Long Island invented the suburban lawn. Fields of green with ornamental bushes brought in from all over the world. All manner of care was required—watering, fertilizing, pesticides—so that these exotics and plants from other climates could survive here. But this search for artificial “perfection” came with a heavy price, especially for local wildlife and the ecosystem services provided by our bays. Local waters, tainted in part by lawn runoff, are on their way to becoming lifeless. Populations of insects, including many pollinators, as well as crustaceans, mollusks, birds, fish, amphibians, and reptiles, have been decimated. It’s time to move from the 1950s to a future we want for our local environment, for the Great South Bay.
What is a bay-friendly yard? They are lawns, or simply sections of your yard, with a composition of native trees, bushes, shrubs, and grasses that help filter nitrogen, manage stormwater, and create the ecosystems necessary to support local birds and insects, particularly pollinators such as bees and butterflies. They are rich, colorful landscapes that can look meadow-like or be more manicured, but require little extra water, and no chemicals or pesticides, because they belong here. In addition, the complex, intertwined root systems of the native plantings and the rich biome they create through leaf litter and soil accretion, means cleaner water for a healthier bay.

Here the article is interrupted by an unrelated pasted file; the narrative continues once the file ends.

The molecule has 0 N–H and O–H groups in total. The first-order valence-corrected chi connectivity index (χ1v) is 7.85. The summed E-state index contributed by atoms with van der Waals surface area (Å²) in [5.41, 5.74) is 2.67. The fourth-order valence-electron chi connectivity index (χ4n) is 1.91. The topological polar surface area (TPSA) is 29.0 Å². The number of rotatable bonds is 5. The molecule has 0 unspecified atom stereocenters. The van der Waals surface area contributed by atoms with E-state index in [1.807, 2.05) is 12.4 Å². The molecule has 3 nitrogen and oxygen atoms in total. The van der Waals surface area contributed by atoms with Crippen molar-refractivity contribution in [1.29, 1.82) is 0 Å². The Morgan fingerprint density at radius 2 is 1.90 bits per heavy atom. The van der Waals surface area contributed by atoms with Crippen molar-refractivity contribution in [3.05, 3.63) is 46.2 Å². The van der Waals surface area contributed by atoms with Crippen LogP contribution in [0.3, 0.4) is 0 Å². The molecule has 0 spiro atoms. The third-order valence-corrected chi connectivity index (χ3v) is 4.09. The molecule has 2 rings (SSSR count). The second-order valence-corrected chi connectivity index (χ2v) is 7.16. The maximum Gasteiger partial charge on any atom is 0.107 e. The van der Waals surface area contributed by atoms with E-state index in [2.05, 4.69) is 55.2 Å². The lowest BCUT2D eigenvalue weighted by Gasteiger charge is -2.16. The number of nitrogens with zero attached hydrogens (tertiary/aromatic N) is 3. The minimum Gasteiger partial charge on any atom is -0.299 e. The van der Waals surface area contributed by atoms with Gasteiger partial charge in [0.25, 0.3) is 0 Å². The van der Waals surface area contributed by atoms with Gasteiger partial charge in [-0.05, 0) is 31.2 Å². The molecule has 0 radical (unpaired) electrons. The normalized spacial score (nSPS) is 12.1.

How does one create a yard that is bay-friendly? By incorporating these three essential elements:
1. Habitat Restoration
There is no piece of land too small to make a difference, and it can have either a natural or more manicured look. Examples of habitat restoration include: identification and removal of invasive species, planting of native plant species, or reducing lawn area. What you plant depends on your soil type—inland yards tend to have drier soils; coastal waters naturally tend to have damper soils.
2. Stormwater Management
Stormwater runoff, and the damaging nutrients and chemicals that it contains, continues to degrade the Great South Bay. A bay-friendly yard is one that endeavors to maintain stormwater onsite. Techniques include the use of rain barrels, rain gardens, permeable pavers/pavement, and planting native plants that require little to no additional irrigation.
3. Local Stewardship
We prefer the term “stewardship” to yard maintenance. An obvious step one can take is to eliminate the wasteful and damaging practice of the application of pesticides or fertilizers. Instead, try mulching your leaves in the fall and allowing them to fertilize your yard over the winter. Mow less often and use a mulching blade where you can—every two weeks is fine, and your lawn won’t grow out of control. Continuous monitoring and removal of invasive plants also constitutes good stewardship.
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